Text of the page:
Where does the landmark costs judgment leave the profession? asks Rachel Rothwell.

I would love to know what district judges up and down the country really make of the Court of Appeal’s landmark decision in Mitchell last month. The most striking element for me is the stark illustration of the fact that a judge’s top priority is no longer to do justice in the individual case.

First, consideration has to be given to justice in a ‘wider’ sense – to ensuring the overall administration of justice by properly enforcing compliance with court rules and practice directions. Even if - as in Mitchell - that leads to an individual outcome that the judges themselves acknowledge to be ‘harsh’.

The master of the rolls had already explained the principle in his 18th Jackson implementation lecture back in March, but now we see it in action, and it really is tough.

Down on the ground, it means district judges being compelled to refuse to allow (for example) key witness or expert evidence, because it was filed too long after the deadline. That is unlikely to have been the client’s fault, but the Court of Appeal commands that judges hold a firm line, and do not bend the rules simply to achieve fairness for litigants.

So even if the judge believes that the client has a strong case, and even if they know that a strict enforcement of the rules is likely to spark further litigation in the form of a professional negligence action, they must still take a hardline approach. It certainly won’t feel like ‘justice’ to the client or the solicitors, and one wonders how comfortable some judges themselves will feel about the decisions they will now be expected to make.

I touched on this issue in a Law Society webinar on the Mitchell case last week, in which I interviewed Roger Mallalieu, a costs barrister from 4 New Square who acted for News Group Newspapers, and costs lawyer Andy Ellis from Practico, who prepared News Group’s budget. Mallalieu pointed out that the Court of Appeal’s decision will not eradicate all inconsistency at First Instance level, and some judges will inevitably find it too difficult to apply the new approach in some of the cases before them. The barrister suggested that the Court of Appeal will need to keep on handing down these robust decisions if it wants to achieve its aims; and the signs are that it will do so. Indeed, there is another Jackson-related case coming before it this week.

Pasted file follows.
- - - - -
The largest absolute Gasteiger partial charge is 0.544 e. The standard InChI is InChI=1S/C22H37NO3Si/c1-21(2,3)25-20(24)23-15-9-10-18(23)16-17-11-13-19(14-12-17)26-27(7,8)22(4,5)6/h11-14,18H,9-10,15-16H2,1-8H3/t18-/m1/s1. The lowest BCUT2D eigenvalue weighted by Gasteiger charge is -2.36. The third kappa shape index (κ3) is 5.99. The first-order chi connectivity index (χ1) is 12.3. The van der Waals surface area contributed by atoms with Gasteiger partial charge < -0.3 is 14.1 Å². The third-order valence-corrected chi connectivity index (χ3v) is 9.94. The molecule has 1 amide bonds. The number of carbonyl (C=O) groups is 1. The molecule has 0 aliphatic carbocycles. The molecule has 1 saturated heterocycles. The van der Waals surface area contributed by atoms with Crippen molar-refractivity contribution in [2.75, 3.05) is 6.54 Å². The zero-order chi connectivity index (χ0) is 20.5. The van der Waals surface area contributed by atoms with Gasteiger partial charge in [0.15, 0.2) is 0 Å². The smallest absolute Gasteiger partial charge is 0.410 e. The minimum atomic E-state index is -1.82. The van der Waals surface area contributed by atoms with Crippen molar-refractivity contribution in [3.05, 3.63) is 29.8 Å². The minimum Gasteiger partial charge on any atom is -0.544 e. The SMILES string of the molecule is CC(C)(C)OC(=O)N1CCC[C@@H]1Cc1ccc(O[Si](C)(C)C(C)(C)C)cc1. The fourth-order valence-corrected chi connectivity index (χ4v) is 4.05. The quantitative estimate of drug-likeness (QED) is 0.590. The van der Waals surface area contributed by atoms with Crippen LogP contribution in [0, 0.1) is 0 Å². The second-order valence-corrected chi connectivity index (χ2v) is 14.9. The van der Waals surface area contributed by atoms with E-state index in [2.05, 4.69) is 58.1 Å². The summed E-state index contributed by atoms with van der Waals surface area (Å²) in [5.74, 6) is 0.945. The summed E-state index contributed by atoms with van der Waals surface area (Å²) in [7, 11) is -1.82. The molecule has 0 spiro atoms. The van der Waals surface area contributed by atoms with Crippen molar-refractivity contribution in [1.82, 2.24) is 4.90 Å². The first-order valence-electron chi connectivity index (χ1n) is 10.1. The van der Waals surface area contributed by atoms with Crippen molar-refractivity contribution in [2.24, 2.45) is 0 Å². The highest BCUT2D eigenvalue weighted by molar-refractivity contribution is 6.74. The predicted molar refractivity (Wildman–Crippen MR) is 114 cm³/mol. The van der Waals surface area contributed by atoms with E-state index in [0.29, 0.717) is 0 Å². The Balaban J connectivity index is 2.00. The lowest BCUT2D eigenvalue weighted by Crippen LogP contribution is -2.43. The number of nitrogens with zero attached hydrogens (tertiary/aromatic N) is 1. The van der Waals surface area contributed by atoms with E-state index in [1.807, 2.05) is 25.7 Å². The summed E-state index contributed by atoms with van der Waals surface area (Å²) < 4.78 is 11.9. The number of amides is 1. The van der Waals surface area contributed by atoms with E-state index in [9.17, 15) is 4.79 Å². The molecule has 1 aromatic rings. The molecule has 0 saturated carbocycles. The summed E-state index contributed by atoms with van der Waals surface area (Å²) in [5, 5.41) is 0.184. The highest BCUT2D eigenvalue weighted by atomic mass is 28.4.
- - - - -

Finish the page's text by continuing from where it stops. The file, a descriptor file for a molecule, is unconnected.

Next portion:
We also looked at some other interesting points emerging from the judgment. Lord Justice Dyson made clear that the courts will not be concerned with ‘trivial’ breaches of rules and procedure, but admitted that there is likely to be some dispute over what exactly should be considered ‘trivial’. A reported judgment from Mr Justice Norris at the end of November, Forstater v Monty Python [2013] EWHC 3759 (Ch), gives an indication of the type of circumstance that will obtain relief. In that case, notification of a conditional fee agreement with success fee was not served on the appropriate form. As all the necessary details had still actually been communicated in a letter, the judge found that relief should be granted. Norris said he was satisfied that his decision followed the same principles as in Mitchell.

In fact, the Mitchell hearing itself involved its own example of what ‘trivial’ may mean. The claimant lawyers had filed their budget six days late, without having fully engaged in the budgeting process to the extent that they should have done – and they were heavily penalised as a result. But what is less well known is that the defendant budget was also filed late, albeit by just one day. Mallalieu explained that there was some confusion over the date that the budget was due.

The deadline is ‘seven days’ before the hearing, but there must be a clear day on either side, so this effectively meant eight days before – and he warned that this is something that lawyers should watch out for. Although there was no finding of any breach by the defendants, Mallalieu said it was clear that if there had been, the court would have granted relief, because the defendants had been fully engaged in the budgeting process and the deadline was only narrowly missed. So this seems to indicate something that would be regarded as trivial.

There was one other very important point that emerged from the webinar discussion. The temptation may be to capitalise on the harsh new climate by holding your opponents to the letter of the rules, and refusing their requests for more time to provide certain information. But the courts are unlikely to be very tolerant of that approach. Mallalieu said he expects some ‘big decisions’ on cases involving unreasonable refusal to agree to extensions of time. The flip side of this tough new regime is that lawyers are expected to be reasonable with one another. If this issue comes before Lord Justice Dyson or Lord Justice Richards, they will come down hard.

Further information on the webinar can be found here.

Rachel Rothwell is editor of Litigation Funding magazine